Ken Jones, in Las Vegas, finds that Lewis is not alone in his wish: the television mandarins who fund boxing's biggest circus are just as enthusiastic about pairing two outstanding fighters in a sport where the mediocre is commonplace.
When the World Boxing Council heavyweight champion Lennox Lewis arrived here a couple of days ago he brought with him the idea that tonight's contest between Evander Holyfield and Michael Moorer is being held for his benefit.
It will be to Lewis's advantage if Holyfield (a 1-3 favourite in the betting emporiums) adds the International Boxing Federation title to the World Boxing Association version he is putting up against Moorer at the Thomas and Mack Center, because an attempt to unify the championship appears to be at an advanced stage of development.
This involves Don King, who if no longer master of all he surveys in the heavyweight division is still an important player through the option he holds in Holyfield.
Complication is a way of life in boxing so it comes as no surprise to discover that King, ever the pragmatist, is close to forming a temporary alliance with the American cable television network Home Box Office despite a connection with its great rival, Showtime. "We've got that far with him but no further," said Panos Eliades, the London liquidator who is Lewis's promoter. "Nobody has to be told that `Uncle Don' is a hard man to deal with, so I'm expecting plenty of hassle."
In accordance with boxing's promotional procedure, this is sure to include an attempt by King to gain options on Lewis should he emerge as the undisputed champion.
All this surmises a victory for Holyfield, because if Moorer comes out on top the grand idea of unification will not be going anywhere, thwarted by the IBF, a King-friendly organisation that has ordered Moorer to fulfil a mandatory defence of its title and would not permit the challenger to accept step-aside money.
There is nothing new in the notion that boxing's most bitter struggles are not confined to the ring, but increasingly today you wonder where it is heading and whether it has a long-term future.
Earlier this week Bob Arum, who promotes the welterweight champion Oscar de la Hoya, one of the sport's few genuine stars, could be heard complaining about the present lack of personalities. "It is a world-wide problem," he said. "We've got a heavyweight championship fight that's not generating much interest and will make a loss on pay-per-view television [advance bookings suggest that Showtime stand to drop $8m]."
It staggers Arum to think that HBO has signed Naseem Hamed to a multi-million dollar contract. "So the kid's got a lot of talent, but it tells you something when HBO have to go out of the United States for a fighter. And a featherweight!"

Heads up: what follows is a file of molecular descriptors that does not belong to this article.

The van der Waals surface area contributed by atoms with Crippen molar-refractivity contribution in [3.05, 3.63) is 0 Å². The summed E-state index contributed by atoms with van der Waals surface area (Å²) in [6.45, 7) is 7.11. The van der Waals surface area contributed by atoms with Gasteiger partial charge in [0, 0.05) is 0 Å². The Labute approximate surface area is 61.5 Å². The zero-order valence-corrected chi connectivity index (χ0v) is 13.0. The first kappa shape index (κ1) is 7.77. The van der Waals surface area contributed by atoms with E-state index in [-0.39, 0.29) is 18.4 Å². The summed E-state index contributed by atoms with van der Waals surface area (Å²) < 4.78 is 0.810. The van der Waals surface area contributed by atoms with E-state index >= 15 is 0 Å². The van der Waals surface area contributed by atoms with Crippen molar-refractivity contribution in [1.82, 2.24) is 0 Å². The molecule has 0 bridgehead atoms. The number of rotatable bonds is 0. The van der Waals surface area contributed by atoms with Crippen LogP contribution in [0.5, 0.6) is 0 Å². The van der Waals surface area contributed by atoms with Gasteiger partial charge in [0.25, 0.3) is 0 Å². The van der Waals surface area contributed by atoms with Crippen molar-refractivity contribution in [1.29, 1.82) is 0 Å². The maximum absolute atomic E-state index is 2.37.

The problem is most acute in the heavyweight division. "Listen, they can't wait for Mike Tyson to complete his suspension," Arum added, "because apart from Holyfield and Lewis who is there? When you think of the terrific heavyweights who were around 15 or 20 years ago it makes you wonder what things are coming to."
Arum was referring to what people now think of as the golden era in heavyweight boxing, one dominated by Muhammad Ali's blazing personality. Sonny Liston, Joe Frazier, George Foreman, Larry Holmes, Ron Lyle, Jerry Quarry.
"Any guy in the top 10 at that time would be a champion today," Arum added.
At a news conference this week Jay Larkin, of Showtime, put a case for tonight's contest. "The public are fed up with mismatches, with fighters who don't want to fight and in some cases can't. They want real contests, which is what they will get from these two guys."
To fulfil Larkin's projection both men will have to stage a better fight than the first between them. There are questions to be answered. Will Moorer's southpaw stance be less of a problem for Holyfield than it was when he lost to him three years ago? Can Holyfield, a man of deep religious beliefs, motivate himself for a contest that is low key by comparison with the intensity of his efforts against Tyson? Has the introduction of a new trainer, Freddie Roach, brought about a significant change in Moorer's attitude?
Teddy Atlas, who was the main man in Moorer's corner when he defeated Holyfield, said: "I don't want him to win but I think he will. It's all set up for him."
Moorer almost gave up boxing after a knock-out by George Foreman. "I flew down to Florida and told him to get off his butt and fight," he said. "Whatever he says now, Michael needed me for the first fight because he wasn't sure he belonged there. He was intimidated by fighting for the heavyweight championship. His biggest flaw is lack of confidence but I think things will work out for him.
"Holyfield has been in so many wars that you always expect to discover that he has suddenly become a shot fighter. It may not happen this week but he's now 35 and can't go on for ever. Let's wait and see how much the Tyson fights took out of him, because there were two guys punching in there."
On Thursday evening Holyfield was among 10,000 people who attended a prayer meeting at a baseball park in the Las Vegas area. Lost in his faith he looked a picture of serenity. "He's an amazing guy," somebody said. "All that money, probably the biggest earner sport has ever known, yet still eager to be in the ring. It's a mystery."
Lewis, of course, is hoping that Holyfield's zest for the experience lasts a bit longer. "I fancy him to win around about the seventh round," I said. "That's about it," Lewis replied.
He was thinking about the future.Reuse content